Raja Yoga carries a range of synonyms such as Ashtanga Yoga (Yoga Sutras of Patanjali), Royal Yoga, King of Yogas, Classical Yoga, or the Yoga of Meditation, among some other denominations.
It’s often categorized as one of the four branches of Yoga, which are known as Karma Yoga, Bhakti Yoga, Jnana Yoga, and Raja Yoga. Mind that this is just one type of categorization, a model of grouping Yoga types and styles which became popular through the works of Swami Vivekananda (1863 – 1902).
Today, Raja Yoga is strongly associated with the type of Yoga that Patanjali described in his Yoga Sutras, that is the Eight Limb Yoga or Ashtanga Yoga. Although Patanjali’s Yoga system includes the notion and importance of doing Asanas (Yoga postures) its final aim is achieving a profound state of Dhyana (contemplation and meditation) and Samadhi (deep meditative absorption of the mind). It’s why Raja Yoga is also called the Path of Meditation or Yoga of Meditation.
With the emergence of Yoga as Exercise in the early 20th century, built upon Hatha Yoga (which is by some believed to be derived from Patanjali’s Ashtanga Yoga Sutras), Raja Yoga became also a kind of synonym for the more gymnastic i.e. physical type of Yoga. This type of Yoga primarily consists of performing Asanas and other bodily exercises. Nevertheless, the ultimate goal of practicing Raja Yoga is to achieve spiritual Self-Realization or Enlightenment, that is, Moksha or Nirvana.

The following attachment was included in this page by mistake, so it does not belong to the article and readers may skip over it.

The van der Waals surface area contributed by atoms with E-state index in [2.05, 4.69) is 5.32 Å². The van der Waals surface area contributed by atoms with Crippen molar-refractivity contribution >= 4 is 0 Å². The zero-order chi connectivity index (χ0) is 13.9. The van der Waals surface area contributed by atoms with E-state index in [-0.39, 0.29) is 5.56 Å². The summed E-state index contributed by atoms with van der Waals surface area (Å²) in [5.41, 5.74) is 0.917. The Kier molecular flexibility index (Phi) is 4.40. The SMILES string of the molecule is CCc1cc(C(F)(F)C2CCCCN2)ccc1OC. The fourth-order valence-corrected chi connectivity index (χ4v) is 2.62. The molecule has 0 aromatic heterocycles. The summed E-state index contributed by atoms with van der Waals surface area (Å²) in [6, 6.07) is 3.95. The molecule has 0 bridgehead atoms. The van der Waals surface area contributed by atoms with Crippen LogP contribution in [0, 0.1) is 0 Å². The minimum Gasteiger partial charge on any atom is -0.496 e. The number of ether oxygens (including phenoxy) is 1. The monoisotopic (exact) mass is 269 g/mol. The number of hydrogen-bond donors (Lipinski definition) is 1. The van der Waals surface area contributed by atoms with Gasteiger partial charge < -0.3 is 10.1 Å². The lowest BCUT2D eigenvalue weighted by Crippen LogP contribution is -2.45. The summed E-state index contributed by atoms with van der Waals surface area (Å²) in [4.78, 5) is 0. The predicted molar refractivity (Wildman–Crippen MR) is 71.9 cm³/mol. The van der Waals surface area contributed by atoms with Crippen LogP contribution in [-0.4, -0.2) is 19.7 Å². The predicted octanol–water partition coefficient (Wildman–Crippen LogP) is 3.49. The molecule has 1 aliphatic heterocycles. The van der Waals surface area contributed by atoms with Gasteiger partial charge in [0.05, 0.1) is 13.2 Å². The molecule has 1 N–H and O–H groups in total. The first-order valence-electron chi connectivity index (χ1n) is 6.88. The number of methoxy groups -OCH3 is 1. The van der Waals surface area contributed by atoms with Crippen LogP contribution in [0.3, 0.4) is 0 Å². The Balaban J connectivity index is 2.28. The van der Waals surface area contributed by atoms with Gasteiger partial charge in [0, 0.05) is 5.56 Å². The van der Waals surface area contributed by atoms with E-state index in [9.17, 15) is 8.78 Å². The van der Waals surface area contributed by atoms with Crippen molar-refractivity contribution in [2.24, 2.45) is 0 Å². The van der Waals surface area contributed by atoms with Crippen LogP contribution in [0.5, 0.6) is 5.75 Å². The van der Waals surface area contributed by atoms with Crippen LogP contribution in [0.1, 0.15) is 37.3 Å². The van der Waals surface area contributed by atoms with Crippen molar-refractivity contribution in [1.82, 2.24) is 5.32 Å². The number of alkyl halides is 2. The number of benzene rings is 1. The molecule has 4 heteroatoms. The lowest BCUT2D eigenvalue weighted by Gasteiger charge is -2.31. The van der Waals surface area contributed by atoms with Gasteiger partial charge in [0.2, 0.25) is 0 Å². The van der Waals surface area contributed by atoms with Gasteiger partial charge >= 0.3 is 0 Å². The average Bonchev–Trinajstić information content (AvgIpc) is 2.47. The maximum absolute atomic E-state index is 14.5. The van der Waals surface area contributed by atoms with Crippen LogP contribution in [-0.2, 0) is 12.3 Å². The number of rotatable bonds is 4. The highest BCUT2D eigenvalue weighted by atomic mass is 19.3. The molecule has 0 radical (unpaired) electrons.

The core idea behind Raja Yoga is that our perception and knowledge of our true, divine Self is concealed by a restless mind. By stilling and calming the mind, and not let it wander to whatever arises in our environment or within us, we can realize the real Self, which will then spontaneously show itself as pure Universal Consciousness and the Divine. This then is the end of the illusory separation between the Ego (the I or persona) and God (or the Divine) and bestows true wisdom, happiness and bliss upon us.